K-frame is a chemical experiment that takes place under loose supervision. The “k-frame” is the framework in which the sonics develop: the programming of Ennio Mazzon, the electronics of Gianluca Favaron and the field recordings of each. Force, magnitude, velocity and direction are all listed as elements in the lab. While they have been combined with iron tongs, each may still be extracted for identification and perusal.
Force: The sheer power of the set: the beat-free bludgeoning of raw and processed sound that provides the four pieces with their visceral punch. The volatility of these sounds demand that they be handled with care. Insulated gloves are recommended.
Magnitude: The proceedings are large and loud, whether watery sample, pinged tone or rising sonic rush. Whenever the sound levels rise, the heart races faster in response. Lab assistants should practice breathing techniques in order to prevent arrhythmia.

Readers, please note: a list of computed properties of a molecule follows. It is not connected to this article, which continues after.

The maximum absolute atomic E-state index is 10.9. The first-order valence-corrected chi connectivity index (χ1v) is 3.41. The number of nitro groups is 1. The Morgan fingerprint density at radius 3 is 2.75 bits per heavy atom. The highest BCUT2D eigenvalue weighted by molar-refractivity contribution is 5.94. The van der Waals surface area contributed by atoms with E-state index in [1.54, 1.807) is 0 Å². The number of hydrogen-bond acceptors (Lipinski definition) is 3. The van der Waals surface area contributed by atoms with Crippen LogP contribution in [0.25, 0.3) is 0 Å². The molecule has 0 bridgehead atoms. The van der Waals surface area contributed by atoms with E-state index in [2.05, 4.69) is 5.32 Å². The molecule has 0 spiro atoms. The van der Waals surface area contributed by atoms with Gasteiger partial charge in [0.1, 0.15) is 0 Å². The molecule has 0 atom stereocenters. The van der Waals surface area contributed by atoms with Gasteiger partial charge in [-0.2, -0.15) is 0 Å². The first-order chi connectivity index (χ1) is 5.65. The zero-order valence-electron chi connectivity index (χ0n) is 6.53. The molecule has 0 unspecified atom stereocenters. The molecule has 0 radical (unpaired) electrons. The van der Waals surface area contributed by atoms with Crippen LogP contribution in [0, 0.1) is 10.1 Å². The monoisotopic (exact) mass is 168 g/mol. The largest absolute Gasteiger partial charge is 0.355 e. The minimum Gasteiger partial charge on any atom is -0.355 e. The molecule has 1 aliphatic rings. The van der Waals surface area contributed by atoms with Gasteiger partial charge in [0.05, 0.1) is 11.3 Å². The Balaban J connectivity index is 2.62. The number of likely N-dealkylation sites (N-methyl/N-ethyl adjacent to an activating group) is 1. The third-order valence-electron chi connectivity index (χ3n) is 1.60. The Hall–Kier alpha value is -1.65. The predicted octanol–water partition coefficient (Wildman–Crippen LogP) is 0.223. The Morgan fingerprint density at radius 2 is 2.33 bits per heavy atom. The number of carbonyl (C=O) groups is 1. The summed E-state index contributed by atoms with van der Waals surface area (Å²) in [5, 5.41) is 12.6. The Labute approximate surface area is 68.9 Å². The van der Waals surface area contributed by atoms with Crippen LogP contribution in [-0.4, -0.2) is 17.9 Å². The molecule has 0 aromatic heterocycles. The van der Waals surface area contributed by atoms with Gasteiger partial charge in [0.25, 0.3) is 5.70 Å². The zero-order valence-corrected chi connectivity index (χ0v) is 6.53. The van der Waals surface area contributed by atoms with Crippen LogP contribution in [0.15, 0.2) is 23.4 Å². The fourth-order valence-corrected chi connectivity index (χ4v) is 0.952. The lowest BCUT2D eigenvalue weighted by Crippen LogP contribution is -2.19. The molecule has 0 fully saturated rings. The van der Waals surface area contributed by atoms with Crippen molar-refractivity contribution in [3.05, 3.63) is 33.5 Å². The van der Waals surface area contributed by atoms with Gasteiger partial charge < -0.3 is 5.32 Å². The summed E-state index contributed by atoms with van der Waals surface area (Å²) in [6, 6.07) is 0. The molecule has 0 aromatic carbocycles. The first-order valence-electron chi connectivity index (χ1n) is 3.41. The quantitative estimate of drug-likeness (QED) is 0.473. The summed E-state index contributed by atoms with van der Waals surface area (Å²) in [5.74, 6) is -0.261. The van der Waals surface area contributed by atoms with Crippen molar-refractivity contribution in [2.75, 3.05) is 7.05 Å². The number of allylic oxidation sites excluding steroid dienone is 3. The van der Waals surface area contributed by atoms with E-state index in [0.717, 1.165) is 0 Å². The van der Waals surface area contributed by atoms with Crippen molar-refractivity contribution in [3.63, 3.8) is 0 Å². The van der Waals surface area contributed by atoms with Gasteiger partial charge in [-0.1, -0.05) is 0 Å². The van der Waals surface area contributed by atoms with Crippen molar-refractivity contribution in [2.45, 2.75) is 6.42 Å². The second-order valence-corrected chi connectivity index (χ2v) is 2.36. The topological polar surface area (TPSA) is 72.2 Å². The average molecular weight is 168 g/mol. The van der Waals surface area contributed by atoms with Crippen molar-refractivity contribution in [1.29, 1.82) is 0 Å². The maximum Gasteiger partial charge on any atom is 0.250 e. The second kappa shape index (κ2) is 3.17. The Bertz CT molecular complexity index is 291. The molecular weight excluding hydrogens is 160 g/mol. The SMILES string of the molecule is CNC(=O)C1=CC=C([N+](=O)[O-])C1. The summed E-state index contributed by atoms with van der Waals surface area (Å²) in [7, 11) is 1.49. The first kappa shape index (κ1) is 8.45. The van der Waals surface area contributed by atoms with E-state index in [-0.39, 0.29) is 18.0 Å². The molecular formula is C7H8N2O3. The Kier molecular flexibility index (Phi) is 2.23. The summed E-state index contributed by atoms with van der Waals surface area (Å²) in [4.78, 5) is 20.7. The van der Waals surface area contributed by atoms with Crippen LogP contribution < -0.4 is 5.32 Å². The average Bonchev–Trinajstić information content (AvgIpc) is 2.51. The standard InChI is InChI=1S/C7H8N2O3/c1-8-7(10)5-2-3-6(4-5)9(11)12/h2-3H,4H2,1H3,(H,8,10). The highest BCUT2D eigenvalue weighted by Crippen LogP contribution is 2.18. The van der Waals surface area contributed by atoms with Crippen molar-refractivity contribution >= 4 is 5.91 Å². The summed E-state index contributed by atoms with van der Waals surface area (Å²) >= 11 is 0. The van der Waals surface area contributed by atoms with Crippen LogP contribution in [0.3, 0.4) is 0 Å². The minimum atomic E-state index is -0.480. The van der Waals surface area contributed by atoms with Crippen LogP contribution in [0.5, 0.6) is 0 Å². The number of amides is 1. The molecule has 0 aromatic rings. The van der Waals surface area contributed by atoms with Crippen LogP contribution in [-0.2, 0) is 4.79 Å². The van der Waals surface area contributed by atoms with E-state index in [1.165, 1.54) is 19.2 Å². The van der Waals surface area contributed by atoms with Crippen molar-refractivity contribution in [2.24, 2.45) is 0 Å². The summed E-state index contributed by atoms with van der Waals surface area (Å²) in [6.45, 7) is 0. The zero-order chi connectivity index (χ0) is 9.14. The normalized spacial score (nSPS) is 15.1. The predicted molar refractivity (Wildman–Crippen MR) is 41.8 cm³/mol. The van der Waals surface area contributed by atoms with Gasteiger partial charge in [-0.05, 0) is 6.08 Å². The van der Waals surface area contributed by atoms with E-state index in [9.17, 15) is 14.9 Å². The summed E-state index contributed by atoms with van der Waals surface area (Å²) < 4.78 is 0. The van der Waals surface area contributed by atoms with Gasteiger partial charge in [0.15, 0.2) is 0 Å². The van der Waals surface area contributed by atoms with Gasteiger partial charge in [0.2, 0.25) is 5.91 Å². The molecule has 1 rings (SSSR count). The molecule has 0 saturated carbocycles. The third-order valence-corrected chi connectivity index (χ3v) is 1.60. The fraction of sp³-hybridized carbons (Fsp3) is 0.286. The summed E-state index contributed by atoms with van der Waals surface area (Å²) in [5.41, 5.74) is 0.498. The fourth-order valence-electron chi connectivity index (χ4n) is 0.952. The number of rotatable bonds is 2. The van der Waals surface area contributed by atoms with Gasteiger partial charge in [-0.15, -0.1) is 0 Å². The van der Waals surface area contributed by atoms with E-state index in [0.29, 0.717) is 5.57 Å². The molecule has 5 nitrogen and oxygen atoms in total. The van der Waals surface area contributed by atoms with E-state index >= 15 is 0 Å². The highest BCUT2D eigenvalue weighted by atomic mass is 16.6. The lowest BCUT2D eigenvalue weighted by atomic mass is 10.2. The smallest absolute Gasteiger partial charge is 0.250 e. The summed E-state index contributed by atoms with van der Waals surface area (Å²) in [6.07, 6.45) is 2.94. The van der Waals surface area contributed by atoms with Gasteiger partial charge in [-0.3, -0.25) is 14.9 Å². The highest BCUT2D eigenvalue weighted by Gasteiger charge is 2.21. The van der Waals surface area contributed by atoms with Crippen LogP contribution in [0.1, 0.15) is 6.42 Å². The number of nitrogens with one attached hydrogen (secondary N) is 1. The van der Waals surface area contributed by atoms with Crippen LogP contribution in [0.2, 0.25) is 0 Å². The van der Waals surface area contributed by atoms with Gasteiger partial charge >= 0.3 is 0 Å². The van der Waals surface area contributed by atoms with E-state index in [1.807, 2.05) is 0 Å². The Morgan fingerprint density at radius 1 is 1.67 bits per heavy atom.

Velocity: Developments unfold much faster than expected, despite the presence of looped elements. While the speed is not rapid, the energy is high, like that of excited protons. Alert lab partners are recommended, as a moment’s lack of concentration could mean the difference between life and death.
Direction: Each track seems stuck in forward, like a car with no reverse gear or rear-view mirror. This strange propulsion is achieved via accumulation. The more weight, the heavier each piece becomes, until it begins to move on its own. For this reason, no one is allowed to leave the lab until all pieces have been locked down for the evening.
Viscosity: A fifth element created through drone, tone, and drop-in sound. In this case, the substance is thick, but not hardened, a dense mass that still manages to flow. These elements may operate within the k-frame, but they threaten to break its wooden barriers like a captured beast from a cracked crate. Please remember that these sounds are not domesticated, and that if damages occur, they will be the full responsibility of the people on duty at the time of the incident. (Richard Allen)